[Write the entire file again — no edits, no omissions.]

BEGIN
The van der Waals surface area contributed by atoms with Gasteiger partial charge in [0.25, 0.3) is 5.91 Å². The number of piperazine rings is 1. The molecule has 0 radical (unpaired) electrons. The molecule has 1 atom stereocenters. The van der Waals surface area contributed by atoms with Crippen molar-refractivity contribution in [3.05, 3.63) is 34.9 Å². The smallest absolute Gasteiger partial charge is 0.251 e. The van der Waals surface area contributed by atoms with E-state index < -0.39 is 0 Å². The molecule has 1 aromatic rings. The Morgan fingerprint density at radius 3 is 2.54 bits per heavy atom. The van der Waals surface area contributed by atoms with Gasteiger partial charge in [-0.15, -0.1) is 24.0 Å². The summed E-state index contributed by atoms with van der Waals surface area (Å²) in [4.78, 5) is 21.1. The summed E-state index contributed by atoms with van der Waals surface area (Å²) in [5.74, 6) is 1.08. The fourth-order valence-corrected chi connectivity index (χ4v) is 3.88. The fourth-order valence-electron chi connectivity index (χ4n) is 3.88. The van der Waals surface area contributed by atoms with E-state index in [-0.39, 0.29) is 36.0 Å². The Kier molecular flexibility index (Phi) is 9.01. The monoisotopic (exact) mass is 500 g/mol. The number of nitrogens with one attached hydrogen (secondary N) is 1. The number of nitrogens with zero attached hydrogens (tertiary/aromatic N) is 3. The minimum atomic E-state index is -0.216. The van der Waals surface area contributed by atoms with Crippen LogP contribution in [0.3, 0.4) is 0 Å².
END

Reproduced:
The van der Waals surface area contributed by atoms with Gasteiger partial charge in [0.25, 0.3) is 5.91 Å². The number of piperazine rings is 1. The molecule has 0 radical (unpaired) electrons. The molecule has 1 atom stereocenters. The van der Waals surface area contributed by atoms with Crippen molar-refractivity contribution in [3.05, 3.63) is 34.9 Å². The smallest absolute Gasteiger partial charge is 0.251 e. The van der Waals surface area contributed by atoms with E-state index < -0.39 is 0 Å². The molecule has 1 aromatic rings. The Morgan fingerprint density at radius 3 is 2.54 bits per heavy atom. The van der Waals surface area contributed by atoms with Gasteiger partial charge in [-0.15, -0.1) is 24.0 Å². The summed E-state index contributed by atoms with van der Waals surface area (Å²) in [4.78, 5) is 21.1. The summed E-state index contributed by atoms with van der Waals surface area (Å²) in [5.74, 6) is 1.08. The fourth-order valence-corrected chi connectivity index (χ4v) is 3.88. The fourth-order valence-electron chi connectivity index (χ4n) is 3.88. The van der Waals surface area contributed by atoms with E-state index in [-0.39, 0.29) is 36.0 Å². The Kier molecular flexibility index (Phi) is 9.01. The monoisotopic (exact) mass is 500 g/mol. The number of nitrogens with one attached hydrogen (secondary N) is 1. The number of nitrogens with zero attached hydrogens (tertiary/aromatic N) is 3. The minimum atomic E-state index is -0.216. The van der Waals surface area contributed by atoms with Crippen LogP contribution in [0.3, 0.4) is 0 Å².